I asked him about setting the tone or the emotional impact of a trailer. For me, this is the key to making a good trailer. It isn’t so much about what is the story, but giving a sense of what you will experience when you see the film. I also want the trailer to be “sticky” or resonate deeply. “As I mentioned earlier, a trailer is emotion from beginning to end. It should have a distinctive ‘emotional temperature,’ a specific tone to it. It should live in its own little emotional world. Many times, it’s what people remember about a trailer – whether they’re conscious of it or not. It’s critical that your trailer editor can create this ‘world’ and it is one of the most important reasons for hiring a professional. This isn’t about adding something new to your material, it’s about selecting certain elements from your whole piece and utilizing them in different, creative ways.”
Motion graphics and voice overs are two common elements found in today’s film trailers. I asked Bill if the typical trailer editor has a skill for motion graphics and when a VO is best used. “I enjoy motion graphics and I’m always amazed by what can be done with After Effects. When it appeared on the editing scene, I wanted to learn everything about it, but discovered these type of programs are enormously complex. They require major learning curves and are continually being updated. I don’t hesitate to use motion graphics when I think they’re appropriate, but I’m a story-telling editor and working out these complex graphics required hours of my time. It took me away from doing what I do best –which is finding the ‘heart’ of the story and creating a great trailer around it. The After Effects people I work with have little interest in story editing. So it’s a great fit. They love what they do and I love what I do.”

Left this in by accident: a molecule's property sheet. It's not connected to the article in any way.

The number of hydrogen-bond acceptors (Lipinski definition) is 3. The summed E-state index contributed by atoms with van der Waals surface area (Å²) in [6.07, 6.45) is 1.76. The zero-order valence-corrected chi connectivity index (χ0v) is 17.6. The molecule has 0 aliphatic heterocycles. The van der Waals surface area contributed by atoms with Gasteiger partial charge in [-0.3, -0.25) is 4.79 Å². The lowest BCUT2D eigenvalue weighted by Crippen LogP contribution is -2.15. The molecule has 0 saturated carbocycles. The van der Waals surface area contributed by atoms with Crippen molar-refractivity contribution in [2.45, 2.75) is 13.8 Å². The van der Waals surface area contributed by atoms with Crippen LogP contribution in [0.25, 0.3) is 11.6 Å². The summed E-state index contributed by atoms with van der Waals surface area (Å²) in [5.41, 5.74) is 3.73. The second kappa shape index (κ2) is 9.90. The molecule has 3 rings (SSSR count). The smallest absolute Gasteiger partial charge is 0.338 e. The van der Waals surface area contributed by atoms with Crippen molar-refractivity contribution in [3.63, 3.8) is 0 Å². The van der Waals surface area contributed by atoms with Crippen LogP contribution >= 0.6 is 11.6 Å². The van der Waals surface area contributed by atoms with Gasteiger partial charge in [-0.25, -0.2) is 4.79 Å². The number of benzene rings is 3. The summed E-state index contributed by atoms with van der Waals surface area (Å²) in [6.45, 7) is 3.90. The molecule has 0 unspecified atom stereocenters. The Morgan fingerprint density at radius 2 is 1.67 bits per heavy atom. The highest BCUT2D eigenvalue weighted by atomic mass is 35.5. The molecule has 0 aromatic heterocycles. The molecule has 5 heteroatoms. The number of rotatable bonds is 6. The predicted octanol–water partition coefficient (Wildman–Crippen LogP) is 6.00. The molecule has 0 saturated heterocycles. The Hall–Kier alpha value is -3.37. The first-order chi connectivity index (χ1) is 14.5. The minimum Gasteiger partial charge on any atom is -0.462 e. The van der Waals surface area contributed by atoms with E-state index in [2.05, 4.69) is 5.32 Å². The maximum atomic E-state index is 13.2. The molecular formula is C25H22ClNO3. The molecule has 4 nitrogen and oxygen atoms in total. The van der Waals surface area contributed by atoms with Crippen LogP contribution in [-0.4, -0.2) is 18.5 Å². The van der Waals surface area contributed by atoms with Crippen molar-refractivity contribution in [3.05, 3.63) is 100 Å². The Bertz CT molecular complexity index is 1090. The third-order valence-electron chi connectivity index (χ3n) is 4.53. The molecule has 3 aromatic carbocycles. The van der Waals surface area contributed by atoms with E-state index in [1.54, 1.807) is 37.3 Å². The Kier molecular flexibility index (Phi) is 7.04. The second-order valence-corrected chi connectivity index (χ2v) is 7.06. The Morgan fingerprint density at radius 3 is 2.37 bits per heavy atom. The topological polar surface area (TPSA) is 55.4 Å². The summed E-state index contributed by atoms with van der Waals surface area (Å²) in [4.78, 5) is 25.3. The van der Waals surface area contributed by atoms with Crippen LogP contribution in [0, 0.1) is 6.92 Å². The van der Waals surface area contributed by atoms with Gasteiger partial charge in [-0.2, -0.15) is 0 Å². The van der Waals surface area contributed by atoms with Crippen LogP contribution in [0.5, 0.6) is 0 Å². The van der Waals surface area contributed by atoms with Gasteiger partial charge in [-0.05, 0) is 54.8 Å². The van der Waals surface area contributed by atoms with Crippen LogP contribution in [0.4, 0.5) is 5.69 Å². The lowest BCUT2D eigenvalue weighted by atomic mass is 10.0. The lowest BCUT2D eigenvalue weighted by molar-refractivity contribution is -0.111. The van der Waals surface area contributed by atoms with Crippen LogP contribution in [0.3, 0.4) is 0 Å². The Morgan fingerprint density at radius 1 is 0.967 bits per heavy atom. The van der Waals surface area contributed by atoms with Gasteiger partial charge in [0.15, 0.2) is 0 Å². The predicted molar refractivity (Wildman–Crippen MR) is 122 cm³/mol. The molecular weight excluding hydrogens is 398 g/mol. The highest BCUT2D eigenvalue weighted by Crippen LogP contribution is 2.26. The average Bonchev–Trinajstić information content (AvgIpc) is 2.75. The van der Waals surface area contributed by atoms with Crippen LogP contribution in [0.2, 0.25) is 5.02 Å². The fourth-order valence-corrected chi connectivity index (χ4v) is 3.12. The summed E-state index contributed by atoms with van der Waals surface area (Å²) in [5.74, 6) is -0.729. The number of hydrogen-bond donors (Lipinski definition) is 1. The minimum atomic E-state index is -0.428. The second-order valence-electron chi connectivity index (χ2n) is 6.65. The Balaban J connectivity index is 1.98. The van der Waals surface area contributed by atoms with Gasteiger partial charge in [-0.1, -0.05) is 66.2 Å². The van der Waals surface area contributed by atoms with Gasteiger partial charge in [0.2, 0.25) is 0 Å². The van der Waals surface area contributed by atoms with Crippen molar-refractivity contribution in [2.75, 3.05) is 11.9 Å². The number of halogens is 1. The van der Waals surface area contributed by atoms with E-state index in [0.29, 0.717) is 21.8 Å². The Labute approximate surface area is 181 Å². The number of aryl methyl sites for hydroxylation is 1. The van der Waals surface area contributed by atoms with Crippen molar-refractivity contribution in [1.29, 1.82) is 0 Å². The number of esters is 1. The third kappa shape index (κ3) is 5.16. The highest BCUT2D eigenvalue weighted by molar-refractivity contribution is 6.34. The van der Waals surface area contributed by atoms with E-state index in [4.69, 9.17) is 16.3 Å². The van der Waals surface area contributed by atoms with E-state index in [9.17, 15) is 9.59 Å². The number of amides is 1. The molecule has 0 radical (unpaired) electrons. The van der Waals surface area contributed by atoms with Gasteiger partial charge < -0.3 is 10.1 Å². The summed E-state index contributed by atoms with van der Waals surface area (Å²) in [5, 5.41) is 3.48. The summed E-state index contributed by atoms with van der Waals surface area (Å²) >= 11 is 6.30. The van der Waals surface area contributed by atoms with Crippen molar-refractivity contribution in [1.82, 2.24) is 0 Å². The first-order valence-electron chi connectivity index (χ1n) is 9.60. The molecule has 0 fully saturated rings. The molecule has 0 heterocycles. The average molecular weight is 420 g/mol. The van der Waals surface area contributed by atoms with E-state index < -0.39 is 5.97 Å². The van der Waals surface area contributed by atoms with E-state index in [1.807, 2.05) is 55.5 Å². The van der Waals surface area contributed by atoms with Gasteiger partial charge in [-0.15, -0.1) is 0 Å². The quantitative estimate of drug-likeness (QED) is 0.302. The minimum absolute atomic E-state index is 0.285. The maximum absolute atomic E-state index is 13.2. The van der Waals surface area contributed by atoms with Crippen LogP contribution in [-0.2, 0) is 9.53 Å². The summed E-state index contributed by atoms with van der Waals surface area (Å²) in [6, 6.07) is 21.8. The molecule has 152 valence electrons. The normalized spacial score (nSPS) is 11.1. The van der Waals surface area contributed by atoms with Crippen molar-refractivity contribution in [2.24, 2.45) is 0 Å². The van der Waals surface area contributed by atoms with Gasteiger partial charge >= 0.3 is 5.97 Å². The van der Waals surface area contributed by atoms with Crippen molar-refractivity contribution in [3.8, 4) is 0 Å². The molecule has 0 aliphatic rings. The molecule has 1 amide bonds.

“My VO rule goes like this:
A. Let’s try and tell this story without any VO. I think people naturally resist being told what to think. It’s much better to let the dialogue bites tell the story and the viewer can draw their own conclusions.
B. Sometimes there are certain story points or links that are not stated in the dialogue bites. It’s then time for title cards or a VO to fill in the missing info. This doesn’t have to extend thru the whole trailer. VO or cards can setup the story in the first 20 seconds and then you can let the dramatic portion flow unimpeded through to the end.”
Many times you’ll notice that there are green band and red band trailers. Green band trailers are approved for all audiences by the Motion Picture Association of America. Do trailers and films HAVE to be rated by the MPAA? “There’s no law that says movies (and docs) theatrically released in the U.S. must be rated by the MPAA, but it’s the policy of all the major theater chains to only show MPAA-rated movies. Even when I was cutting trailers for studio features (at Paramount), every trailer had to be green-band (G or PG) even though the feature might be rated R (red-band). Studio movie trailers are often attached to release prints of other movies and sent all over the country, so the trailers had to be able to play without any restrictions.”
Finally, I asked the question most of my readers would want to know. How much should you budget for a trailer editor? “When I created my business as a trailer editor to the documentary community, I realized the financial levels were much lower that those found in the commercial entertainment world. For a full-service documentary trailer coming from the original material, $3500 would be a realistic figure for 3 weeks of work. If I’m working only with scenes in your edited project, it can be less. If that doesn’t work with your budget, I offer detailed consultations that can significantly improve your existing trailer. These range in costs according to the depth of my involvement. I can write up notes and suggestions to improve your trailer or I actually edit a re-assembly of it that you can smooth out and finalize yourself. Costs for these services run from $175 to $500. Consultations are, by far, the most popular way my clients are able to achieve a successful trailer.”
My thanks to Bill Woolery for taking time to share his knowledge and expertise. If you would like to work with him or take one of his trailer workshops, head on over to his website.